It is becoming increasingly difficult to be a reasonable person in this modern era. If you are not shouting from an extreme position, you are somehow not to be heard. If you are not on my side, then I must shout you down. Whether social media is driving this, or just our society’s evolution, the world is becoming increasingly deaf to the reasonable voices.
This morning I read a piece posted by the New York Times, that posed the question of whether liberals are actually helping Trump (I promise this post isn’t really about politics … so bear with me). It is a well written and thoughtful piece that brings up some reasonable points. However, when I returned to the comments, all that I saw was criticism for the piece and the notion there might be room for discussion with the other side. Though not surprised, I was a bit disappointed that there was not a single reasonable response. So, I decided to wade in.
In general I try to stay away from these hot-button topics. I have been stung enough, and I find little pay off for taking chances any more. But, somethings seem important enough. So, I posted my reasonable response.
Though I am extremely alarmed at this president, I’m equally alarmed that the party of “inclusion” is finding it so hard to recognize that many people who voted for Trump are otherwise good people. I don’t agree with their reasons for choosing him, and I agree that the divide was started from the right … but I know a large number of Trump voters who are very nice people. We certainly can’t just stay silent, but we should be able to have adult conversations, and try to find common ground where we can. Most of these people will recognize their own mistake, if you don’t force them to put metaphorical blindfolds and ear plugs on!
I knew that I was inviting criticism, and it did not take long. I was told that maybe I could accept it, being a white woman, since so many white women voted for him (I didn’t). I was told that there was no way any of the people who voted for Trump could be good people. I was told many other things that made it clear that these people have drawn a line in the sand, period!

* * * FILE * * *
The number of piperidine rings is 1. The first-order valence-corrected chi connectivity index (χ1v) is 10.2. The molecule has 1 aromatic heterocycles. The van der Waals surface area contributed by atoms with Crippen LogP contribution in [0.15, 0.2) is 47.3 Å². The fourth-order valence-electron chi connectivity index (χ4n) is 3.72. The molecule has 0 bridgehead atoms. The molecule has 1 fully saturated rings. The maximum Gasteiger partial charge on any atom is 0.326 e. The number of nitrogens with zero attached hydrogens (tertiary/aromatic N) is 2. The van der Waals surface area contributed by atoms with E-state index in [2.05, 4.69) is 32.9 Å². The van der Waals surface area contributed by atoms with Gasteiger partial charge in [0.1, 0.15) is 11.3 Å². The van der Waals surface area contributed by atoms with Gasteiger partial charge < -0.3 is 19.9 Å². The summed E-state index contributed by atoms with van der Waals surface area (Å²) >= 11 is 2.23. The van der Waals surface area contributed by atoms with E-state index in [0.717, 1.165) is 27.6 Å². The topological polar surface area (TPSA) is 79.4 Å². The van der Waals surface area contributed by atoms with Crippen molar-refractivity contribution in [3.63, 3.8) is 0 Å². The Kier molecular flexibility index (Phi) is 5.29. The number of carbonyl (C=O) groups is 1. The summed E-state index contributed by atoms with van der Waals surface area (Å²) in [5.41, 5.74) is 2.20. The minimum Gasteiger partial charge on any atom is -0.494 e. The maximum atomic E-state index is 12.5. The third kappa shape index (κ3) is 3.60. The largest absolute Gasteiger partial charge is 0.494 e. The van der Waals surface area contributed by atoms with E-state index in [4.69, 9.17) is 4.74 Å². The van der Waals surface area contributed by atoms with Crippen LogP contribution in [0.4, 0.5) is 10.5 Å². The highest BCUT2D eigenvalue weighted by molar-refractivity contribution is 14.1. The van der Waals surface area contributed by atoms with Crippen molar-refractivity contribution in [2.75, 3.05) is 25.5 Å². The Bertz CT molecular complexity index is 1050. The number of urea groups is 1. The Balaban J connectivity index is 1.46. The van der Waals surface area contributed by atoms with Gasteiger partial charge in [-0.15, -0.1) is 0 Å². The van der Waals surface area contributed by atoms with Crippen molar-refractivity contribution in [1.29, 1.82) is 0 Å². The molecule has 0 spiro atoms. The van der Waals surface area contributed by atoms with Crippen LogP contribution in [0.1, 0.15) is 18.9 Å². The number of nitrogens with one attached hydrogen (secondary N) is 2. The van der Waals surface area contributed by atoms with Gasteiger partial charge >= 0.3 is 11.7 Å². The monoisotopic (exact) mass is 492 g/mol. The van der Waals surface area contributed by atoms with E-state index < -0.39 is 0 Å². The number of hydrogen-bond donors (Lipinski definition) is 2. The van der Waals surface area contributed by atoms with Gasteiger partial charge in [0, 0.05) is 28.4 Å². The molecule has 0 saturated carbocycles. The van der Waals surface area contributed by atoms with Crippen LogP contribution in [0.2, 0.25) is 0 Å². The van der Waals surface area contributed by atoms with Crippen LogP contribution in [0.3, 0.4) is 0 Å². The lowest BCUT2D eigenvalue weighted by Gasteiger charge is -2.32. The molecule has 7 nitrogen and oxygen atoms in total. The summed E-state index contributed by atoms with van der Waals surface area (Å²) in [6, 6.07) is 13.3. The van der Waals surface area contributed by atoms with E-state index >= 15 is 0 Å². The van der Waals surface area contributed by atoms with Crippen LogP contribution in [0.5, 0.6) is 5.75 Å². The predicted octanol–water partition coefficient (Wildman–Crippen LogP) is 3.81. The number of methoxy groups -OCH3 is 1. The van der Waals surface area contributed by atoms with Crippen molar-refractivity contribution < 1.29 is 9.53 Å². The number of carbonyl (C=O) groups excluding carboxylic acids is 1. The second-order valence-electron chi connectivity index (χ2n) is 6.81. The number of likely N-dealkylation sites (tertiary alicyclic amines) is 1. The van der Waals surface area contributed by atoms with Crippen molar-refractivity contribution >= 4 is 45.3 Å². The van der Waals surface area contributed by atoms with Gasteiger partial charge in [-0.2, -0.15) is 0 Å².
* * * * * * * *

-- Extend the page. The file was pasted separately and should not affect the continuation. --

I promised this was not about politics, so here’s where I expand it. When I started my journey back to serious riding (or my attempt at it, anyway), I found communities online who focused on classical horsemanship. This was my refuge from the storm that I saw in the competitive Dressage world … or so I thought. Just in the past four years I have watched those communities go down this same path of “take an extreme position or get out”!
Those who support competitive Dressage, or (worse) see the competitive world as actually classical, are quick to challenge anyone who raises concerns. Where are your gold medals? What world famous rider do you train with? Why aren’t you in the Olympics? I’ve seen and heard it all – every comment meant not as an opening to debate, but as a way to shut it down.
Sadder still, for me, is that those on the classical side began to follow suit. If you don’t ride a Baroque breed, can you truly be riding classical? If your trainer did not descend from a tiny handful that someone sees as the only true practitioners of classical, then you are definitely not classical! If you cannot rattle off the myriad of terms coined by the likes of Baucher, then you certainly are not classical! (Never mind that many who expressed that actually use or understand the terms incorrectly.)
I have long been a fan of debating issues. It has often gotten me into trouble, as I was willing to debate issues that people did not want questioned. I came from a Dressage background where you just did as you were told, and did not question. Most of my early instructors were either former cavalry, or trained by former cavalry. But even as a small child, I asked questions. I was blessed with parents who valued education, and encouraged my insatiable curiosity – but not all adults of that time valued it. Still, I have always asked – not to challenge, but to understand. It has also been my nature that I do not have to agree with you in order to respect your view – just so long as you can explain and defend your view. Show me that you have taken a conscious position, after putting thought into it, and you will have my respect if not always my agreement. But there in lies the main issue.